Goodbye, old friend

This morning, doing some admin, I took my credit card out of my wallet to type in the number and pay for something. Transaction complete, I put the card back and threw my wallet down onto my desk. Nothing unusual there, it's a scene that's played itself out so many times as to be completely unmemorable.

Later on in the day I had to go up and help my neighbour with an internet problem. It wasn't going to take long, and the dogs were all asleep, so I let them lie. When I returned it was to find this.

I think we can save it.

OK, so that's it after I've picked everything up off the floor, sorted the loose papers, made sure the cards haven't been chewed. And of course thrown the puppy outside with much shouting and swearing. It used to be my wallet. Now it's some useless metalwork, chewed leather and damp cardboard. And I am surprisingly upset.

No ordinary wallet this, it was a mini Filofax with just enough space in the front cover flap for a meagre amount of cash, and room in the back cover for a few credit cards. I bought it sometime at the end of the 1980s in a little craft shop in Thistle Street, in Aberdeen. For the life of me I can't remember what it was called, but it was a great place for getting gifts. I didn't often buy stuff for myself there. Something about this diminutive Filofax appealed, though. Perhaps because it was so small, and possibly because Filofaxes were considered rather naff at the time. Then again, this was back in the days when my normal attire was stripy shirts and baggy corduroy trousers. Long before the beard arrived. So I might have been being post-ironic. Most likely it was just a serious bargain and I needed a notebook. That it was small enough to fit in my pocket and become a wallet didn't occur to me until much later.

I can't remember what I used for a wallet before the Filofax. Probably some cheap leather billfold given as a minimal-thought Christmas present. I found a pile of these when I was going through my old desk as we emptied my parents' house. They're still around somewhere, but I can't bring myself to go back to them. They don't have the weight, or the sheets of paper for my random notes. Nor do they have the history.

Not long after I first got my Filofaxlette, I went down to London to see the Jazz Butcher playing at the Venue. My little brother* was staying with a friend in Woolwich when  he saw the concert advertised for the next evening, phoned me in Fife to tell me about it. This was back in the days when I did mad, impetuous things, so I jumped on a train and went to London just to see my favourite band.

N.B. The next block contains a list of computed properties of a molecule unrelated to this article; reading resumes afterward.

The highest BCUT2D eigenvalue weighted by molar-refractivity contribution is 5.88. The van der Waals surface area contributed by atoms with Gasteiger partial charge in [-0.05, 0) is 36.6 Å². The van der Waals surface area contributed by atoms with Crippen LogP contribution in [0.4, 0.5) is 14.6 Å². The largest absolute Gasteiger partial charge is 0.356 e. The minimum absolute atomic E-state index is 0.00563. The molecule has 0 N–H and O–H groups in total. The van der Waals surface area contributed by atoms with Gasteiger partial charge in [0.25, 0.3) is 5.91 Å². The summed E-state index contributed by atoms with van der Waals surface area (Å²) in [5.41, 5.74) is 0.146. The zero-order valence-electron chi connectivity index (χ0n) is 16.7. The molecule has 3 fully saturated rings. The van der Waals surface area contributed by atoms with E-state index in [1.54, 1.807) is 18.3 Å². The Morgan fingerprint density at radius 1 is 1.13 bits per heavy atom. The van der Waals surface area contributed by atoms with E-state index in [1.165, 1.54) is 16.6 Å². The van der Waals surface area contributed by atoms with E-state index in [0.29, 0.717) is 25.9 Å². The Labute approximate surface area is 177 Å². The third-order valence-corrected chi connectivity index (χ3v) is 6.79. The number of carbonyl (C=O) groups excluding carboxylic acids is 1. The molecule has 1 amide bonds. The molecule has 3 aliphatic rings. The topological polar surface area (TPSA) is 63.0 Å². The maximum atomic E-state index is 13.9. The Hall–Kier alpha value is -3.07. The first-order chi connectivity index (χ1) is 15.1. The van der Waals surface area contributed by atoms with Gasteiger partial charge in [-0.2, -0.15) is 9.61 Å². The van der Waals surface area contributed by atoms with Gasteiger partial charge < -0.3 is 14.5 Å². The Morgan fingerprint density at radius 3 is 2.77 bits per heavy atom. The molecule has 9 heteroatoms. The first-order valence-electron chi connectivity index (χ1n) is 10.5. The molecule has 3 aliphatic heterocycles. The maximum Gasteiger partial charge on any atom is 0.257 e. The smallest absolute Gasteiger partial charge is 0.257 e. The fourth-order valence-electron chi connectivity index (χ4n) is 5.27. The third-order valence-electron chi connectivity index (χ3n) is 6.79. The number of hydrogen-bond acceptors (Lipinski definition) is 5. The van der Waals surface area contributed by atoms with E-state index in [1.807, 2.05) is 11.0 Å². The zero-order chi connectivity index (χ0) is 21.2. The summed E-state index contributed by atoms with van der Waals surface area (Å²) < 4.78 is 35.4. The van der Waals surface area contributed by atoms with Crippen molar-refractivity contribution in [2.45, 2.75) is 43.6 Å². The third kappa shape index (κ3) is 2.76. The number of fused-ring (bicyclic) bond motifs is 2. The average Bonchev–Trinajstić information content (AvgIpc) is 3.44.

It was a good concert, although unlike when I saw them in Edinburgh, I didn't get to speak to Mr Fish afterwards. I did buy T-shirts, which I still have, threadbare, misshapen and faded. On the way back from the gig, I realised that I'd lost my wallet. Pinched from a baggy corduroy trouser pocket in the crowd, no doubt. I was miffed, but not overly distraught. I'd not had more than a fiver left and this was long before I got my first credit card. I'd been proud of my little Filofax though, so I was sad that we'd had so short a time together.

Two weeks later, it arrived in the post. Someone had found it thrown into a front garden not far from the venue, dropped it in to the nearest branch of the bank whose cashline card was still in it. They had looked up my address and forwarded the whole thing on. We've been together now more than twenty years.

We've been around the world, my Filofax and me. Baked in the Australian Outback, soaked through in a Seattle downpour. Frozen on the ski slopes in a Glenshee blizzard, moulded and softened by the gentle heat of my body. It's helped me through good times and bad. Yes, the note pages had a tendency to tear at their ring-binder holes and fall out, but that was always part of the charm. And it never had a place for putting a pen, which I always thought was a bit of a design error. But we muddled through together.